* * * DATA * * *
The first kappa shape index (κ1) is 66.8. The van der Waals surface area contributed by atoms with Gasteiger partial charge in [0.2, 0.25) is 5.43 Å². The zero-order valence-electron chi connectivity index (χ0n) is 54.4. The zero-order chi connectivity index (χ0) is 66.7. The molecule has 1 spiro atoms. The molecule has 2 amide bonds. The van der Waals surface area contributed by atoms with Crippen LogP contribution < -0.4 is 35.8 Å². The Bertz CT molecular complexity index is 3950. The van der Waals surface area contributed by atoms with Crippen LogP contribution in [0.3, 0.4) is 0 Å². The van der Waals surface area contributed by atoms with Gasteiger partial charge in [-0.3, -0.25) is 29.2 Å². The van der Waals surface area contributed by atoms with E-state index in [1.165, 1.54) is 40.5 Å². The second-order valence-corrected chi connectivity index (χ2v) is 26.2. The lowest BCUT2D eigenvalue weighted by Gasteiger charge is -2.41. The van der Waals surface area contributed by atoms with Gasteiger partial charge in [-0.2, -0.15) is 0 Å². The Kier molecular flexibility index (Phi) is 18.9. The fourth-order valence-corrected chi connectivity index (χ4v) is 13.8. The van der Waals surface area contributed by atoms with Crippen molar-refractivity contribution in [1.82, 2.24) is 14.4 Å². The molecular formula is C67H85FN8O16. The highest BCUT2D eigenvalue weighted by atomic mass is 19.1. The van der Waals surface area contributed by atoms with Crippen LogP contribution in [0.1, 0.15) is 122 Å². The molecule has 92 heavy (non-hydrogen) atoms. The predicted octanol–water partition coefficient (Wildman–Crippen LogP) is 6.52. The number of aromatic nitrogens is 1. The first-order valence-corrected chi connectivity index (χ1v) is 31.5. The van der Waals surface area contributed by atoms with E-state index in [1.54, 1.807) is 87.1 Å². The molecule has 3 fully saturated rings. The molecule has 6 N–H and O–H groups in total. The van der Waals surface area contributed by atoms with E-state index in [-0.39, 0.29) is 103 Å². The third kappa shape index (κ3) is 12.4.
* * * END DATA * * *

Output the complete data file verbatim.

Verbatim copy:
The first kappa shape index (κ1) is 66.8. The van der Waals surface area contributed by atoms with Gasteiger partial charge in [0.2, 0.25) is 5.43 Å². The zero-order valence-electron chi connectivity index (χ0n) is 54.4. The zero-order chi connectivity index (χ0) is 66.7. The molecule has 1 spiro atoms. The molecule has 2 amide bonds. The van der Waals surface area contributed by atoms with Crippen LogP contribution < -0.4 is 35.8 Å². The Bertz CT molecular complexity index is 3950. The van der Waals surface area contributed by atoms with Crippen LogP contribution in [0.3, 0.4) is 0 Å². The van der Waals surface area contributed by atoms with Gasteiger partial charge in [-0.3, -0.25) is 29.2 Å². The van der Waals surface area contributed by atoms with E-state index in [1.165, 1.54) is 40.5 Å². The second-order valence-corrected chi connectivity index (χ2v) is 26.2. The lowest BCUT2D eigenvalue weighted by Gasteiger charge is -2.41. The van der Waals surface area contributed by atoms with Gasteiger partial charge in [-0.2, -0.15) is 0 Å². The Kier molecular flexibility index (Phi) is 18.9. The fourth-order valence-corrected chi connectivity index (χ4v) is 13.8. The van der Waals surface area contributed by atoms with Crippen molar-refractivity contribution in [1.82, 2.24) is 14.4 Å². The molecular formula is C67H85FN8O16. The highest BCUT2D eigenvalue weighted by atomic mass is 19.1. The van der Waals surface area contributed by atoms with Crippen LogP contribution in [0.1, 0.15) is 122 Å². The molecule has 92 heavy (non-hydrogen) atoms. The predicted octanol–water partition coefficient (Wildman–Crippen LogP) is 6.52. The number of aromatic nitrogens is 1. The first-order valence-corrected chi connectivity index (χ1v) is 31.5. The van der Waals surface area contributed by atoms with E-state index in [1.54, 1.807) is 87.1 Å². The molecule has 3 fully saturated rings. The molecule has 6 N–H and O–H groups in total. The van der Waals surface area contributed by atoms with E-state index in [-0.39, 0.29) is 103 Å². The third kappa shape index (κ3) is 12.4.